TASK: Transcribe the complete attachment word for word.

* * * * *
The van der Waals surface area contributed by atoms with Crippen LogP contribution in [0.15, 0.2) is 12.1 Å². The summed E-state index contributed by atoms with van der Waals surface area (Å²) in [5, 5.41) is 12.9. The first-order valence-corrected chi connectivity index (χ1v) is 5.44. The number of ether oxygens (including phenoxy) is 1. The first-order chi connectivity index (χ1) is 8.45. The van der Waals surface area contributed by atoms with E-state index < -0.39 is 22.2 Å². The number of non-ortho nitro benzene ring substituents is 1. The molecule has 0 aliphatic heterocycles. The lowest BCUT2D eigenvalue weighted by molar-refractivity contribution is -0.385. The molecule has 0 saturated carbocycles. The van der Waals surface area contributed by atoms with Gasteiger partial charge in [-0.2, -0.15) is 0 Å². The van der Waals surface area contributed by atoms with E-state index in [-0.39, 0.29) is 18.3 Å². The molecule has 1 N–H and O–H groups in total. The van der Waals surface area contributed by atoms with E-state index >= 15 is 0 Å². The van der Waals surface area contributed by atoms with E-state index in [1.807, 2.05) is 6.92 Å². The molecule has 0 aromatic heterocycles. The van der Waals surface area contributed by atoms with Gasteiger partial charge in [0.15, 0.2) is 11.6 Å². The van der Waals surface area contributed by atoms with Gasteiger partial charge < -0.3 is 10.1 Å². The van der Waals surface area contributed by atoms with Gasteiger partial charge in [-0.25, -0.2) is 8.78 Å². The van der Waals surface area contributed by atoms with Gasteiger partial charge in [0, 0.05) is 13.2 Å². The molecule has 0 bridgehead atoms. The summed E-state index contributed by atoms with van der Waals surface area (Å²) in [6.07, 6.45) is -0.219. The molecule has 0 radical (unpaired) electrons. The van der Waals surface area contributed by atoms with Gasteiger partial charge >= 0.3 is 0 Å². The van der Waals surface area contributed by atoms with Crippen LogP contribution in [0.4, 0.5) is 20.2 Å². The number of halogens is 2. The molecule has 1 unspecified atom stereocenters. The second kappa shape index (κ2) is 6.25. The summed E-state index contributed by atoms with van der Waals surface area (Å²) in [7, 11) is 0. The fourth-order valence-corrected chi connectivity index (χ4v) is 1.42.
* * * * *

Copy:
The van der Waals surface area contributed by atoms with Crippen LogP contribution in [0.15, 0.2) is 12.1 Å². The summed E-state index contributed by atoms with van der Waals surface area (Å²) in [5, 5.41) is 12.9. The first-order valence-corrected chi connectivity index (χ1v) is 5.44. The number of ether oxygens (including phenoxy) is 1. The first-order chi connectivity index (χ1) is 8.45. The van der Waals surface area contributed by atoms with E-state index < -0.39 is 22.2 Å². The number of non-ortho nitro benzene ring substituents is 1. The molecule has 0 aliphatic heterocycles. The lowest BCUT2D eigenvalue weighted by molar-refractivity contribution is -0.385. The molecule has 0 saturated carbocycles. The van der Waals surface area contributed by atoms with Gasteiger partial charge in [-0.2, -0.15) is 0 Å². The van der Waals surface area contributed by atoms with E-state index in [-0.39, 0.29) is 18.3 Å². The molecule has 1 N–H and O–H groups in total. The van der Waals surface area contributed by atoms with E-state index >= 15 is 0 Å². The van der Waals surface area contributed by atoms with E-state index in [1.807, 2.05) is 6.92 Å². The molecule has 0 aromatic heterocycles. The van der Waals surface area contributed by atoms with Gasteiger partial charge in [0.15, 0.2) is 11.6 Å². The van der Waals surface area contributed by atoms with Gasteiger partial charge < -0.3 is 10.1 Å². The van der Waals surface area contributed by atoms with Gasteiger partial charge in [-0.25, -0.2) is 8.78 Å². The van der Waals surface area contributed by atoms with Gasteiger partial charge in [0, 0.05) is 13.2 Å². The molecule has 0 bridgehead atoms. The summed E-state index contributed by atoms with van der Waals surface area (Å²) in [6.07, 6.45) is -0.219. The molecule has 0 radical (unpaired) electrons. The van der Waals surface area contributed by atoms with Gasteiger partial charge >= 0.3 is 0 Å². The van der Waals surface area contributed by atoms with Crippen LogP contribution in [0.4, 0.5) is 20.2 Å². The number of halogens is 2. The molecule has 1 unspecified atom stereocenters. The second kappa shape index (κ2) is 6.25. The summed E-state index contributed by atoms with van der Waals surface area (Å²) in [7, 11) is 0. The fourth-order valence-corrected chi connectivity index (χ4v) is 1.42.